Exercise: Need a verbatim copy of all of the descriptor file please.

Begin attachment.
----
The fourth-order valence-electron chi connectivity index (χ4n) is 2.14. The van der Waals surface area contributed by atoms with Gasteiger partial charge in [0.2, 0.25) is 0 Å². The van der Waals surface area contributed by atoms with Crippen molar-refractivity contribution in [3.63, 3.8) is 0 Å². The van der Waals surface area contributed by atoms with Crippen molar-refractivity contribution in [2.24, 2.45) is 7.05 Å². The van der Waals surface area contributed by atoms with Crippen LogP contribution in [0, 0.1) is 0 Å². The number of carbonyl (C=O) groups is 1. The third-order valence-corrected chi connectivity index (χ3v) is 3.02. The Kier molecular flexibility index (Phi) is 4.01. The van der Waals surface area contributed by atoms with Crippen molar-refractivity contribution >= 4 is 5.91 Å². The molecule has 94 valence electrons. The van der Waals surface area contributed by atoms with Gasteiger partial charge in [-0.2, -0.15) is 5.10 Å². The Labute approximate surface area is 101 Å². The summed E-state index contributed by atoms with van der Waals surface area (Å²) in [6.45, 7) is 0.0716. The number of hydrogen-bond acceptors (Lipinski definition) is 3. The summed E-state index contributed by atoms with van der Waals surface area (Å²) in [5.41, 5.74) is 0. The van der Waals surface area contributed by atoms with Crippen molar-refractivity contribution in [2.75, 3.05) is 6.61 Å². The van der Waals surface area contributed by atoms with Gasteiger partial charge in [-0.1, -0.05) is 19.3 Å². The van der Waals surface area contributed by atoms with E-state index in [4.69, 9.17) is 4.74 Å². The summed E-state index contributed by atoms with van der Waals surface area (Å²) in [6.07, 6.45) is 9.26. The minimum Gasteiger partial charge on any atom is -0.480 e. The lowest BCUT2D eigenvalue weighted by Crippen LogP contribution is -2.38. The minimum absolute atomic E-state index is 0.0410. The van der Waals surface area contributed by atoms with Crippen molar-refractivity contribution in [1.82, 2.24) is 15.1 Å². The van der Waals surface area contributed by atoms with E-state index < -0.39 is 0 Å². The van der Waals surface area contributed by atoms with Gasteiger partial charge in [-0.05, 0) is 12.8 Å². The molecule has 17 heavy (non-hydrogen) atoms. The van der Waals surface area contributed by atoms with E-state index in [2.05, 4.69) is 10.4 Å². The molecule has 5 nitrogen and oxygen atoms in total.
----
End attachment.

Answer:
The fourth-order valence-electron chi connectivity index (χ4n) is 2.14. The van der Waals surface area contributed by atoms with Gasteiger partial charge in [0.2, 0.25) is 0 Å². The van der Waals surface area contributed by atoms with Crippen molar-refractivity contribution in [3.63, 3.8) is 0 Å². The van der Waals surface area contributed by atoms with Crippen molar-refractivity contribution in [2.24, 2.45) is 7.05 Å². The van der Waals surface area contributed by atoms with Crippen LogP contribution in [0, 0.1) is 0 Å². The number of carbonyl (C=O) groups is 1. The third-order valence-corrected chi connectivity index (χ3v) is 3.02. The Kier molecular flexibility index (Phi) is 4.01. The van der Waals surface area contributed by atoms with Crippen molar-refractivity contribution >= 4 is 5.91 Å². The molecule has 94 valence electrons. The van der Waals surface area contributed by atoms with Gasteiger partial charge in [-0.2, -0.15) is 5.10 Å². The Labute approximate surface area is 101 Å². The summed E-state index contributed by atoms with van der Waals surface area (Å²) in [6.45, 7) is 0.0716. The number of hydrogen-bond acceptors (Lipinski definition) is 3. The summed E-state index contributed by atoms with van der Waals surface area (Å²) in [5.41, 5.74) is 0. The van der Waals surface area contributed by atoms with Crippen molar-refractivity contribution in [2.75, 3.05) is 6.61 Å². The van der Waals surface area contributed by atoms with Gasteiger partial charge in [-0.1, -0.05) is 19.3 Å². The van der Waals surface area contributed by atoms with E-state index in [4.69, 9.17) is 4.74 Å². The summed E-state index contributed by atoms with van der Waals surface area (Å²) in [6.07, 6.45) is 9.26. The minimum Gasteiger partial charge on any atom is -0.480 e. The lowest BCUT2D eigenvalue weighted by Crippen LogP contribution is -2.38. The minimum absolute atomic E-state index is 0.0410. The van der Waals surface area contributed by atoms with Crippen molar-refractivity contribution in [1.82, 2.24) is 15.1 Å². The van der Waals surface area contributed by atoms with E-state index < -0.39 is 0 Å². The van der Waals surface area contributed by atoms with Gasteiger partial charge in [-0.05, 0) is 12.8 Å². The molecule has 17 heavy (non-hydrogen) atoms. The van der Waals surface area contributed by atoms with E-state index in [2.05, 4.69) is 10.4 Å². The molecule has 5 nitrogen and oxygen atoms in total.